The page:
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Involuntary soil ingestion and geophagia: A source and sink of mineral nutrients and potentially harmful elements to consumers of earth materials
- Abrahams, Peter W.
- Applied geochemistry 2012 v.27 no.5 pp. 954-968
- absorption, bioavailability, forage, gastrointestinal system, geophagia, grasslands, human nutrition, humans, ingestion, lead, livestock, nutrient deficiencies, nutrients, pastures, sodium, soil, soil ingestion, solubilization, toxicity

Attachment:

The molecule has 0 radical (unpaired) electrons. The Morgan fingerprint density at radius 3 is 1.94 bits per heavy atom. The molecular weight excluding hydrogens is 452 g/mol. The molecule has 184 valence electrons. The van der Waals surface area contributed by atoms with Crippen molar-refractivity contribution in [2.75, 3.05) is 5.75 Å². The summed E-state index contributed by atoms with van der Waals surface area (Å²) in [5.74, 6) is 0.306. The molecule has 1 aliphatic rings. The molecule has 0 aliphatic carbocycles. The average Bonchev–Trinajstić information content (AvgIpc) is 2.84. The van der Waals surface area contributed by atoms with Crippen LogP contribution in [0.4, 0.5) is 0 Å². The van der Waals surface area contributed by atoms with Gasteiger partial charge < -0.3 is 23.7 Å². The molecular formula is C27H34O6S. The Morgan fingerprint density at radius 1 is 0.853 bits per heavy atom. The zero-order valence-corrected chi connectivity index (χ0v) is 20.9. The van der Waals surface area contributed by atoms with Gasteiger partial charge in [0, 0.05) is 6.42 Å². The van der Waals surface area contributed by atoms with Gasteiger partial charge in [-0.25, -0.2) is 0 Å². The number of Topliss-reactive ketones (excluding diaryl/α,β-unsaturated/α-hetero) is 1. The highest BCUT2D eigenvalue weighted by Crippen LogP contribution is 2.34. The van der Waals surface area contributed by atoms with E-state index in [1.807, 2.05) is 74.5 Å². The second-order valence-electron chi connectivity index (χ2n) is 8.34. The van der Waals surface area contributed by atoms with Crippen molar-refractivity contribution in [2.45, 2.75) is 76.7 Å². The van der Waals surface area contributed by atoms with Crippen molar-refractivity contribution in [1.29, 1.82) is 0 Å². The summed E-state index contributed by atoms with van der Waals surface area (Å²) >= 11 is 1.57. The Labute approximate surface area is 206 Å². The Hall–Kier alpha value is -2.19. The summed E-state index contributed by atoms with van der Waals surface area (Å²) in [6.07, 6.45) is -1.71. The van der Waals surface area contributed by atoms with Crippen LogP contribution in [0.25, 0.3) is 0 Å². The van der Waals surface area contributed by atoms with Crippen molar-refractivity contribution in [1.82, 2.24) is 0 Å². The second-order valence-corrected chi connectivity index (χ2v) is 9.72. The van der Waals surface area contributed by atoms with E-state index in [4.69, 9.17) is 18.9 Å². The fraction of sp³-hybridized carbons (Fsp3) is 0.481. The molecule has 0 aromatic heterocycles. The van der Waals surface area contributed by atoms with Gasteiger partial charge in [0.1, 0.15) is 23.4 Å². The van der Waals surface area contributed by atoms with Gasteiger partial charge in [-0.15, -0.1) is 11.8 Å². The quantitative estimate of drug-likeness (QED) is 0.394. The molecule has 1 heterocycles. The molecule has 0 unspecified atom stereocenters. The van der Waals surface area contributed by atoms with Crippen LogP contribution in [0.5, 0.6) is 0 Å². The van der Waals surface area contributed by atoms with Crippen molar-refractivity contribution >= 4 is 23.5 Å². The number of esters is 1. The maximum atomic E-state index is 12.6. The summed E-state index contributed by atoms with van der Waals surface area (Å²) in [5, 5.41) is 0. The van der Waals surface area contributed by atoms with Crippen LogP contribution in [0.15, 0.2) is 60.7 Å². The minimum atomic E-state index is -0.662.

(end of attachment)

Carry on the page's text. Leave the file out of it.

- Members of the animal kingdom, including humans, can ingest soil either involuntarily or deliberately, the latter practice being known as geophagy or geophagia. This paper briefly documents the often significant quantities of soil that can be consumed, but discusses in detail the importance of this ingestion in supplying mineral nutrients and potentially harmful elements (PHEs) to consumers of earth materials. Whilst geophagia is recognised as a multi-causal behaviour, a prevalent explanation is the ‘nutritional hypothesis’ where the deliberate consumption of soil is attributed to an attempt to regulate a mineral nutrient imbalance such as sodium deficiency. When soils encounter digestive fluids, chemical elements can be solubilised and are potentially available for absorption, sometimes to an extent where toxicity symptoms are evident. In grassland agricultural systems, two main pathways of chemical elements are recognised, the soil–plant–animal flow being complemented by the more direct soil–animal transfer of mineral nutrients and PHEs. In locations where the pasture herbage absorbs very low concentrations of chemical elements relative to the soil content, ingested soil particles can often be observed to be the major source of mineral nutrients/PHEs consumed by livestock. However, further research is required in quantifying the bioaccessibility – defined as the fraction that is soluble in the gastrointestinal tract and is potentially available for absorption – of soil-elements to animals. In this respect, regarding human nutrition, for more than a decade considerable work has been undertaken on the development of in vitro bioaccessibility tests (IVBA) that can rapidly and inexpensively estimate this portion of chemical elements from ingested soils. Work to date has demonstrated that significant amounts of some mineral nutrients, especially iron, can be bioaccessible to humans, as can quantities of PHEs such as lead. Paradoxically, some ingested soils can also result in mineral nutrient deficiency problems in humans and other members of the animal kingdom attributable, for example, to the adsorptive properties of earth materials that can effectively bind chemical elements.